Piano Course Vols 1–24
We had some particular priorities in mind, when we created our piano course. Firstly, we wanted a course which would give even the youngest children to make music at the piano. When children first try to play the piano, they are full of enthusiasm and curiosity about the sounds they can make over the full range of the piano keyboard. It can be quite disappointing when formal piano lessons begin if they are limited to playing on a few keys in the middle register of the piano. Their initial exploratory attitude may disappear and never be recaptured. The first books in the Ebony Music Piano Course Vols 1–24 give children lots of fun ways of playing music all over the keyboard, whilst allowing them to develop their technical skills and musical perception unhampered by having to read what they play.
We don’t ignore the importance of learning to read music notation. Some of the pieces are written for five fingers in each hand, centred around middle C and form a gentle introduction to playing music from notes on the page. Stories and pictures are children’s way of making sense of the world and of communicating their responses to what they find. Our first books with their lively words and humorous illustrations suggest to children that music also can enhance their view of life and give them a means of expression. Even the simplest pieces can paint pictures and tell stories. Long before children have the maturity to understand abstract ideas, they can interpret and respond to the world through music. We value the inclusion of famous traditional tunes which are part of our musical and cultural heritage, but also introduce upbeat and contemporary music from the start. Our course moves very gradually, especially in the early books; there are lots of tunes of roughly the same level, and each new feature is presented one at a time and with lots of repetition.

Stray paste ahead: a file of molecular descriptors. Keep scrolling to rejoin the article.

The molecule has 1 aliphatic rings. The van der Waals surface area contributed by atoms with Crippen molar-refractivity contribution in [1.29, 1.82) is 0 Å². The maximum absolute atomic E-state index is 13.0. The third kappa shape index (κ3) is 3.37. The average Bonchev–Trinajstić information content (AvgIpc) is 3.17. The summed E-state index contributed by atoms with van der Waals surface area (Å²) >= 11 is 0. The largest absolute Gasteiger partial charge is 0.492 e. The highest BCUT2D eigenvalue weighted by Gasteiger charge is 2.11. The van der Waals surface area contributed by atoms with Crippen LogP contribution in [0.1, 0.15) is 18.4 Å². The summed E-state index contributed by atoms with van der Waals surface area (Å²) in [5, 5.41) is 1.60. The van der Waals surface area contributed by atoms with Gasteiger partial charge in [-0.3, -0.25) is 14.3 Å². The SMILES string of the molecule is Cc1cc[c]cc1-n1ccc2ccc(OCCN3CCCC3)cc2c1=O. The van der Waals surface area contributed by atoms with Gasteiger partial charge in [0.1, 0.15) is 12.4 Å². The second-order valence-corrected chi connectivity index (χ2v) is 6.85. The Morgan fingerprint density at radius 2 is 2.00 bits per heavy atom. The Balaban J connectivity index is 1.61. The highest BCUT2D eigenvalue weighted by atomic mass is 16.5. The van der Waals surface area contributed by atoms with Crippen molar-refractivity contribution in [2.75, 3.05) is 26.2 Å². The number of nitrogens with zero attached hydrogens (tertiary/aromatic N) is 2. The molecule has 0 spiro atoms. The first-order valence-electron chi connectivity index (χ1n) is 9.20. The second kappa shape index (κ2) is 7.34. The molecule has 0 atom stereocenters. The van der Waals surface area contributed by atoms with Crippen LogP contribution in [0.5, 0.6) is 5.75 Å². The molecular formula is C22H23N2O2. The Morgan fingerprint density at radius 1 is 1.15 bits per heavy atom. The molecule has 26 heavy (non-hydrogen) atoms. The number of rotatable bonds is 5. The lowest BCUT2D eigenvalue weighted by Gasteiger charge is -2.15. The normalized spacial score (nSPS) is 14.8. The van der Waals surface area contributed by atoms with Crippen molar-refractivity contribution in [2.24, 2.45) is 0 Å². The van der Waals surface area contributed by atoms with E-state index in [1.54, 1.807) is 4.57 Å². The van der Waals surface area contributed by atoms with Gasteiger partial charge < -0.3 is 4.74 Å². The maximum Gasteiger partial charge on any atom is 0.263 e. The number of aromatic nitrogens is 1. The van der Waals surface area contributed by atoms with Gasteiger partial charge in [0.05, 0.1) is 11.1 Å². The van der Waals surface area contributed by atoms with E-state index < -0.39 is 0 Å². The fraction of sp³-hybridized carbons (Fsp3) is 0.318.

As soon as they are able, the pupils are introduced to easy and appealing classical pieces. The course includes the most familiar classical piano pieces though there are some lesser known gems too; the later books in the course are weighted towards mainstream classical repertoire but with a variety of other styles of music.